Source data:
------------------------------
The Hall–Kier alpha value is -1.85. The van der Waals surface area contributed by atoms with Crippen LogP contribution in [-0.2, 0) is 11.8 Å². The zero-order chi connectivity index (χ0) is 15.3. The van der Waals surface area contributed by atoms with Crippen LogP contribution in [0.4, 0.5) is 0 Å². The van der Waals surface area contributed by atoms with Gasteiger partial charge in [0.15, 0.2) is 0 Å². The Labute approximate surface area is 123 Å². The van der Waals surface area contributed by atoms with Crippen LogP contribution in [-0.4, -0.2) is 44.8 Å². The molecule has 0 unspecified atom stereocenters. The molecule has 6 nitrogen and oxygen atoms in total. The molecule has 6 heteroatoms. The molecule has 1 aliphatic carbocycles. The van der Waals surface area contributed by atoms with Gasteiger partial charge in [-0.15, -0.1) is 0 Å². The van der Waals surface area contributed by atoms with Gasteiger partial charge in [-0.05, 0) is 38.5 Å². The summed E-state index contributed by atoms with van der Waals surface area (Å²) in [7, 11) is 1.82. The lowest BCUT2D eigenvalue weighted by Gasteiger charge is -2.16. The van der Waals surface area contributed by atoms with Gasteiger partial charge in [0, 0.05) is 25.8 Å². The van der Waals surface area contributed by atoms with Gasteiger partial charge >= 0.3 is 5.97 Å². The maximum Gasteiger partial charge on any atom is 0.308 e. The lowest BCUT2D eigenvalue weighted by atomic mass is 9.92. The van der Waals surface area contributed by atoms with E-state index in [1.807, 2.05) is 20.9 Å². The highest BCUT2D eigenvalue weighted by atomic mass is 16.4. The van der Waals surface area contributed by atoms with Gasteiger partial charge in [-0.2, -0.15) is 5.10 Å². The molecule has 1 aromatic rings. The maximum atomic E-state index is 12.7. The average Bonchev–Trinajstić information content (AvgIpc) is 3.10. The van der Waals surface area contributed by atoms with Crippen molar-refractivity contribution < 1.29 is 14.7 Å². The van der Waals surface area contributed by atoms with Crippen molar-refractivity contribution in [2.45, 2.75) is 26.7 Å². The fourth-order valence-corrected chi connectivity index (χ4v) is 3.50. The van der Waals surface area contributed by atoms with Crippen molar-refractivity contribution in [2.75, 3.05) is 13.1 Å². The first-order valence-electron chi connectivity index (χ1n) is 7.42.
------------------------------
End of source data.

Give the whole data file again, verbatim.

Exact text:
The Hall–Kier alpha value is -1.85. The van der Waals surface area contributed by atoms with Crippen LogP contribution in [-0.2, 0) is 11.8 Å². The zero-order chi connectivity index (χ0) is 15.3. The van der Waals surface area contributed by atoms with Crippen LogP contribution in [0.4, 0.5) is 0 Å². The van der Waals surface area contributed by atoms with Gasteiger partial charge in [0.15, 0.2) is 0 Å². The Labute approximate surface area is 123 Å². The van der Waals surface area contributed by atoms with Crippen LogP contribution in [-0.4, -0.2) is 44.8 Å². The molecule has 0 unspecified atom stereocenters. The molecule has 6 nitrogen and oxygen atoms in total. The molecule has 6 heteroatoms. The molecule has 1 aliphatic carbocycles. The van der Waals surface area contributed by atoms with Gasteiger partial charge in [-0.15, -0.1) is 0 Å². The van der Waals surface area contributed by atoms with Gasteiger partial charge in [-0.05, 0) is 38.5 Å². The summed E-state index contributed by atoms with van der Waals surface area (Å²) in [7, 11) is 1.82. The lowest BCUT2D eigenvalue weighted by Gasteiger charge is -2.16. The van der Waals surface area contributed by atoms with Gasteiger partial charge in [0, 0.05) is 25.8 Å². The van der Waals surface area contributed by atoms with Gasteiger partial charge >= 0.3 is 5.97 Å². The maximum Gasteiger partial charge on any atom is 0.308 e. The lowest BCUT2D eigenvalue weighted by atomic mass is 9.92. The van der Waals surface area contributed by atoms with E-state index in [1.807, 2.05) is 20.9 Å². The highest BCUT2D eigenvalue weighted by atomic mass is 16.4. The van der Waals surface area contributed by atoms with Gasteiger partial charge in [-0.2, -0.15) is 5.10 Å². The molecule has 1 aromatic rings. The maximum atomic E-state index is 12.7. The average Bonchev–Trinajstić information content (AvgIpc) is 3.10. The van der Waals surface area contributed by atoms with Crippen molar-refractivity contribution < 1.29 is 14.7 Å². The van der Waals surface area contributed by atoms with Crippen molar-refractivity contribution in [2.45, 2.75) is 26.7 Å². The fourth-order valence-corrected chi connectivity index (χ4v) is 3.50. The van der Waals surface area contributed by atoms with Crippen molar-refractivity contribution in [2.75, 3.05) is 13.1 Å². The first-order valence-electron chi connectivity index (χ1n) is 7.42.